I brought lots of seeds with me and gave them to the gardener, he was happy and promptly planted them all in together so now I have no idea what is what!  They are already sprouting and I wonder what they all are… Glad I kept some back to plant later.  Daniel is a sweet man who tries hard to teach me Swahili, something which I am struggling with, as soon as I learn a word it slips from my mind almost immediately!

We also have a night security guard and two weekend gardeners!  Plenty of padlocks and window bars and cannot walk about after dark, common fare in Africa but it will take some getting used to, I am never alone in the house!  I am also regularly asked if I want a Dada (maid), I think having someone else about would be too much and how would I entertain myself if I had no housework to do?!  I was mildly tempted after I found out that any washing hung out to dry can get mango fly.  Mango fly has nothing to do with mangos, it is not a worm either.  It is a maggot of a fly that hatches its eggs in damp clothes and places with strong smells.  You wear the clothes, the eggs hatch into larvae which burrows into your skin.  You then squeeze the larvae out of your skin!  One way to prevent this is by ironing EVERYTHING!!!  I have found that if I dry clothes inside the veranda I do not have to iron. There are plenty of other ailments but maybe I will reveal one at the time.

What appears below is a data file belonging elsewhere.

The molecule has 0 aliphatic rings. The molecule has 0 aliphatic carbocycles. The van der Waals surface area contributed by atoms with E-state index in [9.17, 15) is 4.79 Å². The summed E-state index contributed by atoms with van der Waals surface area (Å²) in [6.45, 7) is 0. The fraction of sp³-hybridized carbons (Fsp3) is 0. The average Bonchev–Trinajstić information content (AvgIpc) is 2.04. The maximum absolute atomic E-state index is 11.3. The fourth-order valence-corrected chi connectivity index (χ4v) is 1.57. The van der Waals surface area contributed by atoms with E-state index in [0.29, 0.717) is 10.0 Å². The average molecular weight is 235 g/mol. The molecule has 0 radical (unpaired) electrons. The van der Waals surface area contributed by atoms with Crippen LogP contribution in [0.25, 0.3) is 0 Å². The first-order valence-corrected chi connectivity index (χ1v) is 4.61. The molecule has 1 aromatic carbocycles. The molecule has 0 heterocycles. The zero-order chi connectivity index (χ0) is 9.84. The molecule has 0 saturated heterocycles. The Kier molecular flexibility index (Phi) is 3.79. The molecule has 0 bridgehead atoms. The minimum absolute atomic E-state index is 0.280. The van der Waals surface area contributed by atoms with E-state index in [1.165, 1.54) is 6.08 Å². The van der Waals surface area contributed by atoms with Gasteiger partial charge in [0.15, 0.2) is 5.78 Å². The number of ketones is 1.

Town is non eventful, dusty and about 4 kms away from the house.  It is like India but a little less manic.  The local market is great for fresh locally grown fruit and veg, it helps to know the numbers which I am struggling to master, does not bode well….  Meat and fish are hard to come by so we have turned a little vegetarian eating rice and beans which are plentiful and varied.  There are western type shops which are expensive but good for Nutella and granola.   The school is lovely and Geoff and the kids are happy; they are all at school now and seem to be settling in well.  The school have been welcoming and friendly and have arranged social events which have been really good.  I have somehow been drafted to run a primary cookery club at the school and am being chased to help with Brownies which I am resisting.  Cookery club I am happy with except they have no equipment and I have an oven which looks like it has come out of a dolls house!  I have offered to be a mentor to children who are struggling and need to arrange to meet someone in town for possible work in an NGO to work in a micro financing project with women.  Fingers crossed.  I could stay at home but being a housewife does not agree with me!